“I try to look forward to the future and avoid problems happening in the first instance,” he said in response. He said he sees other states, such as California, gaining traction when it comes to more and more voter initiatives on ballots. Grow also stated he wanted to ensure Idaho’s rural areas are better included in the process.

How does Idaho’s system compare?

Grow noted 26 states, including Idaho, allow citizen initiatives and referendums. He said the changes he is proposing are already in play in some states.

“Our neighboring state of Nevada has 10 percent (of signatures required), and they require 100 percent of legislative districts. Our neighboring state of Utah has the same percentages we are recommending, 10 percent and 90 percent,” Grow said.

Sandpoint resident Luke Mayville told the committee Grow wasn’t telling the whole story. Mayville is the co-founder Reclaim Idaho, the organization that filed the ballot initiative to expand Medicaid.

“He compared Idaho to a number of other states, but what he did not mention is none of those states has all of the provisions in one that he has proposed,” he said. “Utah is the strictest state currently for getting an initiative on the ballot. Utah, just like Sen. Grow’s bill, requires 10 percent of Utah voters from the last election to sign the ballot initiative and it requires passing the threshold in 90 percent of districts. But, Utah allows 316 days. Sen. Grow’s bill allows only 180 days.”

Grow’s bill would make the process extremely difficult, Mayville continued.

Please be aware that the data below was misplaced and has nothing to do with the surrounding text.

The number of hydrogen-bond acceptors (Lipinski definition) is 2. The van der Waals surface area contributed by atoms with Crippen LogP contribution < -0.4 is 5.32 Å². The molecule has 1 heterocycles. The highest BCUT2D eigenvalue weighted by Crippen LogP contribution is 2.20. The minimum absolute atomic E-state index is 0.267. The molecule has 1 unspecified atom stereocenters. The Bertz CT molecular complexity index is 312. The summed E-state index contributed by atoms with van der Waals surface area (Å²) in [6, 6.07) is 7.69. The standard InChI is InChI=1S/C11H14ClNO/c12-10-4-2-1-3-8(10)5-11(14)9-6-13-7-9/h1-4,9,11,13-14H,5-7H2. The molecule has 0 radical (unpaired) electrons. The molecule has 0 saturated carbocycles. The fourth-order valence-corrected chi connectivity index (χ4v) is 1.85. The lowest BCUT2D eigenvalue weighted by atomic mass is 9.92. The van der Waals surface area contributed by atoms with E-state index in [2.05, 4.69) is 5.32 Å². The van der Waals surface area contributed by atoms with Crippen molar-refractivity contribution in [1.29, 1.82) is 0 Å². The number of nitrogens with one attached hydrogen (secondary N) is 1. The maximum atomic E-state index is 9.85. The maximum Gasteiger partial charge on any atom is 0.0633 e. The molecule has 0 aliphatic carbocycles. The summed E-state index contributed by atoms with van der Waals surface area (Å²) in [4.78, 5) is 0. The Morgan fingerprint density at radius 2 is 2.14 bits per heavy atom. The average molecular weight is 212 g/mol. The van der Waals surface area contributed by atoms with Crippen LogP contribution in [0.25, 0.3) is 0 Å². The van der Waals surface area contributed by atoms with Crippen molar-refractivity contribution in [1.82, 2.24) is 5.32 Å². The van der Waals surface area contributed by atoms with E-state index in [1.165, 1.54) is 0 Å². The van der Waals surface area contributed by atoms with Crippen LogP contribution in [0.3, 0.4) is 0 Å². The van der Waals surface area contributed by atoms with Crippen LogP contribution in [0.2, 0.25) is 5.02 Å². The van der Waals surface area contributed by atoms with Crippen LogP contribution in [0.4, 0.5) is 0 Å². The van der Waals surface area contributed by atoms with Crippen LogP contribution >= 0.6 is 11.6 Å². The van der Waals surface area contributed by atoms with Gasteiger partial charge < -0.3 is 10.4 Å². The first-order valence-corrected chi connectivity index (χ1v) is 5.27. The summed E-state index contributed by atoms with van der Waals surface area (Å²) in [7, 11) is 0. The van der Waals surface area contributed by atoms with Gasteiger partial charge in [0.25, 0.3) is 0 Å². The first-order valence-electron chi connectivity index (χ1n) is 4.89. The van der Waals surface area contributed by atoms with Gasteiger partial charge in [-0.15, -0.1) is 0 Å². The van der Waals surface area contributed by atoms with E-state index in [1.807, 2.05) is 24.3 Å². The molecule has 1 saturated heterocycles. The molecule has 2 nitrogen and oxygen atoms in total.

“It would make qualifying a ballot initiative in Idaho more difficult than qualifying a ballot initiative in any of the other 26 states that have the right. By far,” he said.

Following the 2012 defeat of citizen-led referendums to repeal the Students Come First education laws passed by the Idaho Legislature, the next year lawmakers tightened up the process to get an initiative or referendum the ballot.

“The current rules that were passed into law in 2013 were explicitly designed to make the process difficult and amplify the voice of rural voters,” Mayville told the committee. “The system is working. ... In 107 years of Idaho history, only 15 initiatives have passed.”

In the past six years, since the new rules have been in place, only two have made it on the ballot, Mayville said.

Those two were both on the 2018 ballot — the Medicaid expansion, which passed, and a horse-racing-related initiative, which failed.

“This bill sets out to solve a problem that was solved in 2013. This bill is not a solution to a problem at all. Instead it is an extreme restriction on one of the most the most cherished constitutional rights in Idaho,” Mayville concluded.